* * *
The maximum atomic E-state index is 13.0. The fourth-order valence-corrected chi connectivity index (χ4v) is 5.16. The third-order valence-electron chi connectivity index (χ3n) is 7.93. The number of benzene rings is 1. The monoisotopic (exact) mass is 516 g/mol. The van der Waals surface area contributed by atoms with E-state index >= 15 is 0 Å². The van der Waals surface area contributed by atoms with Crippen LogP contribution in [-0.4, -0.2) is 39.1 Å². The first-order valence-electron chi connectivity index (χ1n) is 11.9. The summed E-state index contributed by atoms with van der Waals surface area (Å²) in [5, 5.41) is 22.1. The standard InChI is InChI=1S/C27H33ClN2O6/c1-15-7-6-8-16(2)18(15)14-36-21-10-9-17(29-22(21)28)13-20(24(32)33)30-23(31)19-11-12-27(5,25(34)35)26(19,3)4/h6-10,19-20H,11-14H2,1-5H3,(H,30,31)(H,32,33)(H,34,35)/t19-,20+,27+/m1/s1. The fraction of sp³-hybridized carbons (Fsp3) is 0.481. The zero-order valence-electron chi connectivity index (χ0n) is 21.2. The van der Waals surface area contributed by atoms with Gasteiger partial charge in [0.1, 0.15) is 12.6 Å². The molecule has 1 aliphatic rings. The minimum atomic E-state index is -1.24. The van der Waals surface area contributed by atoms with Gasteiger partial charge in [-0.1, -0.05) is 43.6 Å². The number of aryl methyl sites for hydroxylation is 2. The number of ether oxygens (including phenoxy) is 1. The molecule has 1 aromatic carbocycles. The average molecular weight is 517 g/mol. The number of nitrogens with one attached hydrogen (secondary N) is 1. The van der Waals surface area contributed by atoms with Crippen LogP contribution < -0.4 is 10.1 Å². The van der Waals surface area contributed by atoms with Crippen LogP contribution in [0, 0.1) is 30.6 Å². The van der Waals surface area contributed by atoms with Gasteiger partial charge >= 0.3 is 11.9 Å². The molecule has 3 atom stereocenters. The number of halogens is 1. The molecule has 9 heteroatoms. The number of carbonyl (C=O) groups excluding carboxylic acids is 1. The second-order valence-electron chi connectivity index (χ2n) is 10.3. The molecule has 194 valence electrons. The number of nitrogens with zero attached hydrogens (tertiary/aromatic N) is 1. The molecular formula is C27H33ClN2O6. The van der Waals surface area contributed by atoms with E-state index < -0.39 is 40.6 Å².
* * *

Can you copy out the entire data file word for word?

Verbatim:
The maximum atomic E-state index is 13.0. The fourth-order valence-corrected chi connectivity index (χ4v) is 5.16. The third-order valence-electron chi connectivity index (χ3n) is 7.93. The number of benzene rings is 1. The monoisotopic (exact) mass is 516 g/mol. The van der Waals surface area contributed by atoms with E-state index >= 15 is 0 Å². The van der Waals surface area contributed by atoms with Crippen LogP contribution in [-0.4, -0.2) is 39.1 Å². The first-order valence-electron chi connectivity index (χ1n) is 11.9. The summed E-state index contributed by atoms with van der Waals surface area (Å²) in [5, 5.41) is 22.1. The standard InChI is InChI=1S/C27H33ClN2O6/c1-15-7-6-8-16(2)18(15)14-36-21-10-9-17(29-22(21)28)13-20(24(32)33)30-23(31)19-11-12-27(5,25(34)35)26(19,3)4/h6-10,19-20H,11-14H2,1-5H3,(H,30,31)(H,32,33)(H,34,35)/t19-,20+,27+/m1/s1. The fraction of sp³-hybridized carbons (Fsp3) is 0.481. The zero-order valence-electron chi connectivity index (χ0n) is 21.2. The van der Waals surface area contributed by atoms with Gasteiger partial charge in [0.1, 0.15) is 12.6 Å². The molecule has 1 aliphatic rings. The minimum atomic E-state index is -1.24. The van der Waals surface area contributed by atoms with Gasteiger partial charge in [-0.1, -0.05) is 43.6 Å². The number of aryl methyl sites for hydroxylation is 2. The number of ether oxygens (including phenoxy) is 1. The molecule has 1 aromatic carbocycles. The average molecular weight is 517 g/mol. The number of nitrogens with one attached hydrogen (secondary N) is 1. The van der Waals surface area contributed by atoms with Crippen LogP contribution < -0.4 is 10.1 Å². The van der Waals surface area contributed by atoms with Crippen LogP contribution in [0, 0.1) is 30.6 Å². The van der Waals surface area contributed by atoms with Gasteiger partial charge >= 0.3 is 11.9 Å². The molecule has 3 atom stereocenters. The number of halogens is 1. The molecule has 9 heteroatoms. The number of carbonyl (C=O) groups excluding carboxylic acids is 1. The second-order valence-electron chi connectivity index (χ2n) is 10.3. The molecule has 194 valence electrons. The number of nitrogens with zero attached hydrogens (tertiary/aromatic N) is 1. The molecular formula is C27H33ClN2O6. The van der Waals surface area contributed by atoms with E-state index < -0.39 is 40.6 Å².